Lemongrass is far more than just another herb.
This tangy, citrusy stalk has a long history of adding its bright flavor and scent to cuisine and traditional remedies.
Read on to discover the background, therapeutic potential, and best uses for lemongrass.
A brief history of lemongrass
This aromatic perennial grass is featured in Thai, Indian, and Vietnamese culinary traditions.
Records trace lemongrass utilization back to ancient Indian Ayurvedic texts and Chinese herbal medicine for digestion and pain relief.
Health benefits of lemongrass
Modern research is now confirming many traditional therapeutic uses of lemongrass.
Studies demonstrate anti-inflammatory, antimicrobial, antioxidant, and anti-cancer activities thanks to beneficial compounds like citral, limonene, and geraniol.
Some findings also indicate that lemongrass supports detoxification and healthy cholesterol levels.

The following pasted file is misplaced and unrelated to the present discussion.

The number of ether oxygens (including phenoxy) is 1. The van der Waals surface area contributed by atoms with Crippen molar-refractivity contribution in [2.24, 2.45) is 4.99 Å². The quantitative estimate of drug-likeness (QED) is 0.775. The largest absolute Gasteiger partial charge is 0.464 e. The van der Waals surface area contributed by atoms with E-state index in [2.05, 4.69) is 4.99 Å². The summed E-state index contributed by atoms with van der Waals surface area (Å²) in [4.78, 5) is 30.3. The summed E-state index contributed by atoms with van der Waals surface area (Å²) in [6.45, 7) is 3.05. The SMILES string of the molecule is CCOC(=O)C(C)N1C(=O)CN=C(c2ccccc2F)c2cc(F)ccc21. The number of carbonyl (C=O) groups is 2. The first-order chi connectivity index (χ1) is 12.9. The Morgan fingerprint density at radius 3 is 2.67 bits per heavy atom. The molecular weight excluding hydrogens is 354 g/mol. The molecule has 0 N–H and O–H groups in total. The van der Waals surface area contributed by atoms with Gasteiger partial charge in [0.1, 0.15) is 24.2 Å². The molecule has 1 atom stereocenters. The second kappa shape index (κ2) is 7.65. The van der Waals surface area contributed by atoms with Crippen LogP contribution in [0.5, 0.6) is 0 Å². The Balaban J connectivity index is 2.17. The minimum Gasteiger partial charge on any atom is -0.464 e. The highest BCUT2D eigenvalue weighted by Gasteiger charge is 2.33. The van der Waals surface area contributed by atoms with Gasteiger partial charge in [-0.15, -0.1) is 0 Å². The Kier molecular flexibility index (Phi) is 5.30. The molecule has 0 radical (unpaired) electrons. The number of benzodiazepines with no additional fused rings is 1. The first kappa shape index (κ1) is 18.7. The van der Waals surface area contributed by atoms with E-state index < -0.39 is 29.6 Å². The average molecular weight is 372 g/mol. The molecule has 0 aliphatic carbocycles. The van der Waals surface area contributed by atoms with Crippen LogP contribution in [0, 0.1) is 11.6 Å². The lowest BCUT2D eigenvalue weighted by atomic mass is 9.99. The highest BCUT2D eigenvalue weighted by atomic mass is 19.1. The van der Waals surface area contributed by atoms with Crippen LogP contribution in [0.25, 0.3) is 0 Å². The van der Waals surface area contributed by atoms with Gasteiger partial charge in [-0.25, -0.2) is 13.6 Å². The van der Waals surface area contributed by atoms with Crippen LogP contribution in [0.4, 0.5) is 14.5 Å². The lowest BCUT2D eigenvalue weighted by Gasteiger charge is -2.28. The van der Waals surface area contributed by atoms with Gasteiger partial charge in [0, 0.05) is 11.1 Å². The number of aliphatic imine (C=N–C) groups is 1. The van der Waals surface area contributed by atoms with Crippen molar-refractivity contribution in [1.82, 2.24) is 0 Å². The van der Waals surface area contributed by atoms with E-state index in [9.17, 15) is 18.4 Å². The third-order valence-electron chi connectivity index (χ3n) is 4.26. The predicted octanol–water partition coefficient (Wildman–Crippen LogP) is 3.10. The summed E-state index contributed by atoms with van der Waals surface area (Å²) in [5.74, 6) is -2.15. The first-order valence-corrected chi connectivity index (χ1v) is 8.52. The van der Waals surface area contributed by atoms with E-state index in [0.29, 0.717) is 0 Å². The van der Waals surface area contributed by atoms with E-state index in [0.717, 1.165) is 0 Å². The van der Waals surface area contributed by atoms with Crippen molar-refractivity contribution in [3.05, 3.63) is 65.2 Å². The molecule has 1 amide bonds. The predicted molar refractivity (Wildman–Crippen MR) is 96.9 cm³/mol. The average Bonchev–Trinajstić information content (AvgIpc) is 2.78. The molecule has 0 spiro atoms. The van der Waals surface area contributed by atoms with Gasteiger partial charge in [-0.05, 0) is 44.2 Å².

Cooking with fresh and dried lemongrass
To release the most flavor and scent from fresh lemongrass, smash the stalks before adding them to soups, curry pastes, and more.
Remove before serving to avoid chewing the fibrous pieces.
Dried lemongrass can also be used in teas, marinades, and stir-fries.
Popular dishes featuring lemongrass
This bright grass plays a lead role in many Thai noodles, tofu dishes, and Vietnamese pho soup.
Indonesian sotos, Malaysian seafood curries, Indian dals, and Brazilian stews shine with lemongrass notes.
In a world with endless culinary herbs to choose from, lemongrass still stands out from the grassy crowd!
The subtle citrus aroma and healing compounds offer an excellent reason to add more uplifting grass into your life.